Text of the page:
Washington, Sept 9 : While it's well-known that a person's walk reflects his or her gender, age and mood, a new study has gone a step further by revealing that an observer finds a masculine motion as coming toward them and a characteristically feminine walk looks like it's headed the other way.
The study was done by illuminating only the joints of model walkers and asking observers to identify various characteristics about the largely ambiguous figures.
"It's a really interesting thing. If you look at someone with just their joints illuminated when they aren't moving, it's difficult to tell what it is you are looking at. But as soon as they move, instantaneously, you can tell that it's a person and perceive their nature," said Rick van der Zwan of Southern Cross University in Australia.
He added: "You can tell if it's a boy or a girl, young or old, angry or happy.... You can discern all these qualities about their state, affect, and actions with no cues at all about what they look like-with no form at all, just motion."
While most of the earlier studies of biological motion perception have relied on male figures as models, one such study had noticed an interesting phenomenon: even though you can't really tell whether a so-called point-light figure is facing toward you or away, people seemed to perceive those figures always as facing in their direction.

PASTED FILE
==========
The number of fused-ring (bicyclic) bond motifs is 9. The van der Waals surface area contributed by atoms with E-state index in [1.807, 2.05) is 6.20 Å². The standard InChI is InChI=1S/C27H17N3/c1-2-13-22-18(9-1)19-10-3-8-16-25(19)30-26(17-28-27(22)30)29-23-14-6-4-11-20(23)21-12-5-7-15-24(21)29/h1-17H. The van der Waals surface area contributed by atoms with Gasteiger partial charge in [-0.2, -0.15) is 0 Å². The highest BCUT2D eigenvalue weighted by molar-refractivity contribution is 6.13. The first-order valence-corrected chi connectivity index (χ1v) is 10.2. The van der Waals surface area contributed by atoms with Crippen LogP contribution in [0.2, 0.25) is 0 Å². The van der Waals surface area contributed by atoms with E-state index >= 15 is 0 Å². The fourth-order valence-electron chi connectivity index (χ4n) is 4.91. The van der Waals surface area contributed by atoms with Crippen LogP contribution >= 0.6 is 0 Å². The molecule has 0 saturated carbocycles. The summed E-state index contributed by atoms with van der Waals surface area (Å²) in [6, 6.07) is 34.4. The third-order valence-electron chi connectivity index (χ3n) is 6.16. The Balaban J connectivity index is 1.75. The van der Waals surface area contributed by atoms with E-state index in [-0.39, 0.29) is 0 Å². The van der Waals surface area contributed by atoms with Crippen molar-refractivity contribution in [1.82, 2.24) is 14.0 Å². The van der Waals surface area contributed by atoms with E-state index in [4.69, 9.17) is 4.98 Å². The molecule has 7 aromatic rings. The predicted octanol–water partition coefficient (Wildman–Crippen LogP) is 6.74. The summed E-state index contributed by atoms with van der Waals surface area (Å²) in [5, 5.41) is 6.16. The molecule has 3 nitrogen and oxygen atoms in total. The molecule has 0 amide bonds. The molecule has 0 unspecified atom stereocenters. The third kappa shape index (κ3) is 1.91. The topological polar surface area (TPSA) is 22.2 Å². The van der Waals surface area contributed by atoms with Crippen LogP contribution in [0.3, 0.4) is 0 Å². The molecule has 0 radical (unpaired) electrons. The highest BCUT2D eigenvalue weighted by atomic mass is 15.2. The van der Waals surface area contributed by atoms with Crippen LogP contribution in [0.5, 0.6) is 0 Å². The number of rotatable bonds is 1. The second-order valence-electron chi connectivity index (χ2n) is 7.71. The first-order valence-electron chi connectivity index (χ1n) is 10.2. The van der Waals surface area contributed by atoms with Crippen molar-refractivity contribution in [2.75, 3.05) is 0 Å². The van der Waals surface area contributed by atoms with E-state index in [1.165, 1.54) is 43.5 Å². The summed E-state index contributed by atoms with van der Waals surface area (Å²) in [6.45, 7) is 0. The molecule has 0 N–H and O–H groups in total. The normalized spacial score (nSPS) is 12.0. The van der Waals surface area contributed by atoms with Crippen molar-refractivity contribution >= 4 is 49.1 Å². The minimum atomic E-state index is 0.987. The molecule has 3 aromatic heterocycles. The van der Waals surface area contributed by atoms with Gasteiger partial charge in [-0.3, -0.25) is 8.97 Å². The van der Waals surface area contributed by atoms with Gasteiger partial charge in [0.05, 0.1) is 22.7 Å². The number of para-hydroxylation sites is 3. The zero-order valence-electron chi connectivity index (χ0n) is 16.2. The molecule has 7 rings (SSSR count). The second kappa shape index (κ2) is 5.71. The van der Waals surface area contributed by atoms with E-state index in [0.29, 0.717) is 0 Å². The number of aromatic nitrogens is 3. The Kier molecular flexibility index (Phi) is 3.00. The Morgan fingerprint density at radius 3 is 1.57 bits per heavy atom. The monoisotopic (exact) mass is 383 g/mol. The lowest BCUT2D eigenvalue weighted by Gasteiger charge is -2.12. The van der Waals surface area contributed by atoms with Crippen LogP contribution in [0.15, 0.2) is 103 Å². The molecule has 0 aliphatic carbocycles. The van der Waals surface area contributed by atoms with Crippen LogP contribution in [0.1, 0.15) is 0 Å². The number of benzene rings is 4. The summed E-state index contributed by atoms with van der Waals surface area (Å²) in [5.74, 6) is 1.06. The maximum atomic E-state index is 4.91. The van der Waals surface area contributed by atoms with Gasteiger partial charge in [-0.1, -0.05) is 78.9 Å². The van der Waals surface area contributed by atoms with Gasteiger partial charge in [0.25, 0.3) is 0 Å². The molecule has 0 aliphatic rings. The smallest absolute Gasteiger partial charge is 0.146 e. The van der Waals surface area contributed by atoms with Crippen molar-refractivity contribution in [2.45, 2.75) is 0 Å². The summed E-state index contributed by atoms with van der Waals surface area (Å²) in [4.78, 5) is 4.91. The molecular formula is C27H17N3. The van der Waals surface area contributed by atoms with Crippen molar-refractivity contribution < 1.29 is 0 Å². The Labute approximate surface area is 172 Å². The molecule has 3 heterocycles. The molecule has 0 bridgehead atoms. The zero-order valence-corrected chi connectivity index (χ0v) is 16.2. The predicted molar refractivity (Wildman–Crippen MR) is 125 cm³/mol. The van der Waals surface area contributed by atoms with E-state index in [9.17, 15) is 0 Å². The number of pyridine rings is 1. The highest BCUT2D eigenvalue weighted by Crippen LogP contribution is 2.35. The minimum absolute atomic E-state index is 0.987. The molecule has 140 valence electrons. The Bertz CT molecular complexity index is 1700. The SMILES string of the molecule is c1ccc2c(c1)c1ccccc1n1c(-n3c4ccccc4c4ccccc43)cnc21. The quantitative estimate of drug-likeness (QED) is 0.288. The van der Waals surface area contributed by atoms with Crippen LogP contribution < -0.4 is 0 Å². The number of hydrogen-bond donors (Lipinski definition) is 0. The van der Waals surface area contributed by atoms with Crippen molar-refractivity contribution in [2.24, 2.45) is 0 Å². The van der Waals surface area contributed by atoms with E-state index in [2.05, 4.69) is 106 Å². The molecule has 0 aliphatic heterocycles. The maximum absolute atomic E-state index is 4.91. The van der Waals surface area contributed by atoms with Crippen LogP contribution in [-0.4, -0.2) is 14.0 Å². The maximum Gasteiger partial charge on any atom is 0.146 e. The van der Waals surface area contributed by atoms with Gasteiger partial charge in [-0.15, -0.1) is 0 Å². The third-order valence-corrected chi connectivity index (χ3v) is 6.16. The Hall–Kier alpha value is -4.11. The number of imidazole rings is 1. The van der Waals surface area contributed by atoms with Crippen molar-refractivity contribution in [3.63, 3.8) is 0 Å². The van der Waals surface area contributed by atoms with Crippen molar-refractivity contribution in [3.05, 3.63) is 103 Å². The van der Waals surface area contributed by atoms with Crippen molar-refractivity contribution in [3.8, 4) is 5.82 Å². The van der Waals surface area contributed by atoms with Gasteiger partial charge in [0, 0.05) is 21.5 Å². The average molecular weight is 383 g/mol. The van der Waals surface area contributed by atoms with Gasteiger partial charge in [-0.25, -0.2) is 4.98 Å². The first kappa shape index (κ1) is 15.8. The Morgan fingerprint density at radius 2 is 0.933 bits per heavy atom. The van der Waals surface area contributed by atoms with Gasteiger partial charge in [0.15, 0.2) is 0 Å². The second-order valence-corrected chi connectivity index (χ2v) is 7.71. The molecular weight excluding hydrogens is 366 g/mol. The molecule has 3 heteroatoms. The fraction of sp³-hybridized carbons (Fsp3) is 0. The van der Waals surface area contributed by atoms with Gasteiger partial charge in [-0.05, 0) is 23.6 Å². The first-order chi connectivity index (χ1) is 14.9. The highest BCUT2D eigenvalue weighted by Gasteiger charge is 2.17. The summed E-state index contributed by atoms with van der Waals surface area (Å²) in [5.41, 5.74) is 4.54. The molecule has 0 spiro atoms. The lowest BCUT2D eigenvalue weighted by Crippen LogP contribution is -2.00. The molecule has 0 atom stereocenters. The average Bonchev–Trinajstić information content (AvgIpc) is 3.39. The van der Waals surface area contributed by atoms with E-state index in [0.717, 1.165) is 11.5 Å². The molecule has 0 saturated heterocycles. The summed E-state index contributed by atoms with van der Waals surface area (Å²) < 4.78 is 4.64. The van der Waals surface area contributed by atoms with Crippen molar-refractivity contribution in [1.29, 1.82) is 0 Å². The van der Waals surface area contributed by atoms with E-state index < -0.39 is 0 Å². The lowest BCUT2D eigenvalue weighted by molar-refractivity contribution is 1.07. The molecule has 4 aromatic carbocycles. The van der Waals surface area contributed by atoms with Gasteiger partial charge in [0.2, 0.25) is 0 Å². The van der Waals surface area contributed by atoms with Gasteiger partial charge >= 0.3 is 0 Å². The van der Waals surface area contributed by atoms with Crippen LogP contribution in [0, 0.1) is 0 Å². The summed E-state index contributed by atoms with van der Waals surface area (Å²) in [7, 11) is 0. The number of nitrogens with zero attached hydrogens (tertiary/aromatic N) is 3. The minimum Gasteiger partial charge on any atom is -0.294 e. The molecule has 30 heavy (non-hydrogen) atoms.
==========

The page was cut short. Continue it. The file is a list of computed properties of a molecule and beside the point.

But, in the latest study, researchers showed that this is not the case always.
In their study, people were made to observe point-light figures representing a continuum from an extremely "girly girl" to a "hulking male." In fact there was a gender-neutral walker at the halfway point in between, that observers judged as male half the time and female half the time.
The results indicated that walking male figures did indeed appear to face toward you. However, female figures looked as if they faced away.
This is the first time a link was shown between the perception of gender from biological motion cues and the perception of orientation.
The same pattern was seen despite of the gender of the person watching, which according to van der Zwan is an important clue about the behaviour.
"Our data suggest that biological motion is an important cue for social organisms trying to operate in environments where other cues as to the actions or intentions of other organisms may be ambiguous," wrote the researchers.
He added: "Whilst the precise role of local cues in mediating these effects requires further explication, it is tempting to speculate that the orientation biases reported here reflect the development of perceptual mechanisms that weigh in the probable cost of misinterpreting the actions and intentions of others. For example, a male figure that is otherwise ambiguous might best be perceived as approaching to allow the observer to prepare to flee or fight. Similarly, for observers, and especially infants, the departure of females might signal also a need to act, but for different reasons."
The study is published in the latest issue of Current Biology, a Cell Press publication.